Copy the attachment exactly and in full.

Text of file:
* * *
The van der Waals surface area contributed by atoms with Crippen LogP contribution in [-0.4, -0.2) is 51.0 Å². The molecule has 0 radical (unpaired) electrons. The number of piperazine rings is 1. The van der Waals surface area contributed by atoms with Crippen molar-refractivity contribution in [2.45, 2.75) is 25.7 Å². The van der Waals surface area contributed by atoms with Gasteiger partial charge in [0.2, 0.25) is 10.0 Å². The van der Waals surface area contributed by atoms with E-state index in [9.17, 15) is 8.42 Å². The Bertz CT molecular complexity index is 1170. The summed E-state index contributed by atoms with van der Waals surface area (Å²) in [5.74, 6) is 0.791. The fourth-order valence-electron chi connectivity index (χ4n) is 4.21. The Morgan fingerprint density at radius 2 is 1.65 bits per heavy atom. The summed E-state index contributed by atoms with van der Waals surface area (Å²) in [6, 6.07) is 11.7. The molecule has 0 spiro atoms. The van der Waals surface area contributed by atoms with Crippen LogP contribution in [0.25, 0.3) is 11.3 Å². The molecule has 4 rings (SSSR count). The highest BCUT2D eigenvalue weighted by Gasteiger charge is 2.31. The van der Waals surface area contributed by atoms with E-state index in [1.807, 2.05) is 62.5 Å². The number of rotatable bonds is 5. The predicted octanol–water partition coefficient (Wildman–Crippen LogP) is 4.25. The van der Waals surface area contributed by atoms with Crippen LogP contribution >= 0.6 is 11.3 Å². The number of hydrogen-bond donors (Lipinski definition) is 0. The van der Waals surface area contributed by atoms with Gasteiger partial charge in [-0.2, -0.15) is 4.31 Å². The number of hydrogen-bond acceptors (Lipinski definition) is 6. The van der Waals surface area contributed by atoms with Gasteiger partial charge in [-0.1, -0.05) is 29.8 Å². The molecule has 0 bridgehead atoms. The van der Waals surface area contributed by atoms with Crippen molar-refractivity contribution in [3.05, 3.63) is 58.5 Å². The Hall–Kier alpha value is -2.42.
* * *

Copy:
The van der Waals surface area contributed by atoms with Crippen LogP contribution in [-0.4, -0.2) is 51.0 Å². The molecule has 0 radical (unpaired) electrons. The number of piperazine rings is 1. The van der Waals surface area contributed by atoms with Crippen molar-refractivity contribution in [2.45, 2.75) is 25.7 Å². The van der Waals surface area contributed by atoms with Gasteiger partial charge in [0.2, 0.25) is 10.0 Å². The van der Waals surface area contributed by atoms with E-state index in [9.17, 15) is 8.42 Å². The Bertz CT molecular complexity index is 1170. The summed E-state index contributed by atoms with van der Waals surface area (Å²) in [5.74, 6) is 0.791. The fourth-order valence-electron chi connectivity index (χ4n) is 4.21. The Morgan fingerprint density at radius 2 is 1.65 bits per heavy atom. The summed E-state index contributed by atoms with van der Waals surface area (Å²) in [6, 6.07) is 11.7. The molecule has 0 spiro atoms. The van der Waals surface area contributed by atoms with Crippen LogP contribution in [0.25, 0.3) is 11.3 Å². The molecule has 4 rings (SSSR count). The highest BCUT2D eigenvalue weighted by Gasteiger charge is 2.31. The van der Waals surface area contributed by atoms with E-state index in [1.807, 2.05) is 62.5 Å². The number of rotatable bonds is 5. The predicted octanol–water partition coefficient (Wildman–Crippen LogP) is 4.25. The van der Waals surface area contributed by atoms with Crippen LogP contribution >= 0.6 is 11.3 Å². The number of hydrogen-bond donors (Lipinski definition) is 0. The van der Waals surface area contributed by atoms with Gasteiger partial charge in [-0.2, -0.15) is 4.31 Å². The number of hydrogen-bond acceptors (Lipinski definition) is 6. The van der Waals surface area contributed by atoms with Gasteiger partial charge in [-0.1, -0.05) is 29.8 Å². The molecule has 0 bridgehead atoms. The van der Waals surface area contributed by atoms with Crippen molar-refractivity contribution in [3.05, 3.63) is 58.5 Å². The Hall–Kier alpha value is -2.42.